Design and Evaluation of an IMU Sensor-based System for the Rehabilitation of Upper Limb Motor Dysfunction

By: Bao Tran

Department: Electrical Engineering

Faculty Advisors: Dr. Xiaorong Zhang, Dr. Charmayne Hughes, and Dr. Zhuwei Qin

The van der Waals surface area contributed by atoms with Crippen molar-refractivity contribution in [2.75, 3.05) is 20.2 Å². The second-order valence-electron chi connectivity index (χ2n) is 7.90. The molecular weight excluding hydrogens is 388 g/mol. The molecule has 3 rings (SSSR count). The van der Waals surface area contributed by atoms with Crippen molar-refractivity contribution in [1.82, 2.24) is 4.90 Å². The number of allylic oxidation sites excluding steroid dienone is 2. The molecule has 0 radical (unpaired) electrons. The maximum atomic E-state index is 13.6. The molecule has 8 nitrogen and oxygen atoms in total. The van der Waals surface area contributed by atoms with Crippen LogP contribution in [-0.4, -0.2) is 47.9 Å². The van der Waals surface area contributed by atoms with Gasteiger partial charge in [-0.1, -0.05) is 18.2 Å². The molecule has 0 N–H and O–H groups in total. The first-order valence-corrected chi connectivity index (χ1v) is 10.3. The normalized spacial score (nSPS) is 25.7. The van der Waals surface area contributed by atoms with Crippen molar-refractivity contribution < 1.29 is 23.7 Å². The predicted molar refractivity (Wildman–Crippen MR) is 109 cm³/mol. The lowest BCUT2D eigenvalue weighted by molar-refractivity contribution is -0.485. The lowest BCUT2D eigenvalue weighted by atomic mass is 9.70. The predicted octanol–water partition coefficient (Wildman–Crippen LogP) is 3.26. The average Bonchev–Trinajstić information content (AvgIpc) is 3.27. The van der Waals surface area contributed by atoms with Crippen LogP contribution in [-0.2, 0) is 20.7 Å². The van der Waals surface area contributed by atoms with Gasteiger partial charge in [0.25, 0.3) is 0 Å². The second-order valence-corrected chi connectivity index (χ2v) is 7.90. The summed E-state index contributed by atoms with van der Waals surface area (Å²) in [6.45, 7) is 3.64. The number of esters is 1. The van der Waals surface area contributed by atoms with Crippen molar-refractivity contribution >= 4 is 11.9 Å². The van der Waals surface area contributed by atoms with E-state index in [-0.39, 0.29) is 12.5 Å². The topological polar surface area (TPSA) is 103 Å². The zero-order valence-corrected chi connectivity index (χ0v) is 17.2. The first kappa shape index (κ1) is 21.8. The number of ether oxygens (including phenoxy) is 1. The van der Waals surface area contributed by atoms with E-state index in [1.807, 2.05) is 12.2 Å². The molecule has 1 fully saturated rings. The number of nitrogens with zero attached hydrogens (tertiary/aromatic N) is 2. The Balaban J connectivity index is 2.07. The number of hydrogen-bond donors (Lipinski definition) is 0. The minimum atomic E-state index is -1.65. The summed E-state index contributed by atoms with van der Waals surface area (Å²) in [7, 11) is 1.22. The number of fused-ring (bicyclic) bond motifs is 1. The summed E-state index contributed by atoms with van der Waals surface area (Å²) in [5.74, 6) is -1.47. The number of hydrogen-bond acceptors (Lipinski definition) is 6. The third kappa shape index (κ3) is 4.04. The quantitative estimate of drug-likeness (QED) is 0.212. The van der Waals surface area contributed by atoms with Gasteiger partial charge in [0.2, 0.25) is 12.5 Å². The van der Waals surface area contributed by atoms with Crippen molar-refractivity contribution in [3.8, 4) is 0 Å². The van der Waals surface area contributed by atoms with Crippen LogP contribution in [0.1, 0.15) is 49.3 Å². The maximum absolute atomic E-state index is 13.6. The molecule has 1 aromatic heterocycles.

Stroke is one of the most significant non-communicable diseases in the world with approximately 15 million people experiencing a new or recurrent stroke each year. Nearly half of stroke survivors have some degree of permanent sensorimotor impairment and require specialized rehabilitation. Wearable technologies are a cost-effective means by which to monitor and provide feedback about sensorimotor function across the different phases of stroke recovery, with insights improving decision-making by rehabilitation clinicians and increasing accountability and motivation for the patient. In this paper, we design and evaluate a wearable sensor system that measures movement kinematics during the performance of activities of daily living. Results indicate high to very high agreement and correlation values between the sensor and the gold-standard motion capture system, regardless of kinematic parameter. In sum, the described sensor is capable of accurately measuring upper limb movement kinematics, using only a single sensor. The adoption of portable and low-cost devices have the ability to make a substantial impact for the millions of persons who exhibit motor impairments after a stroke.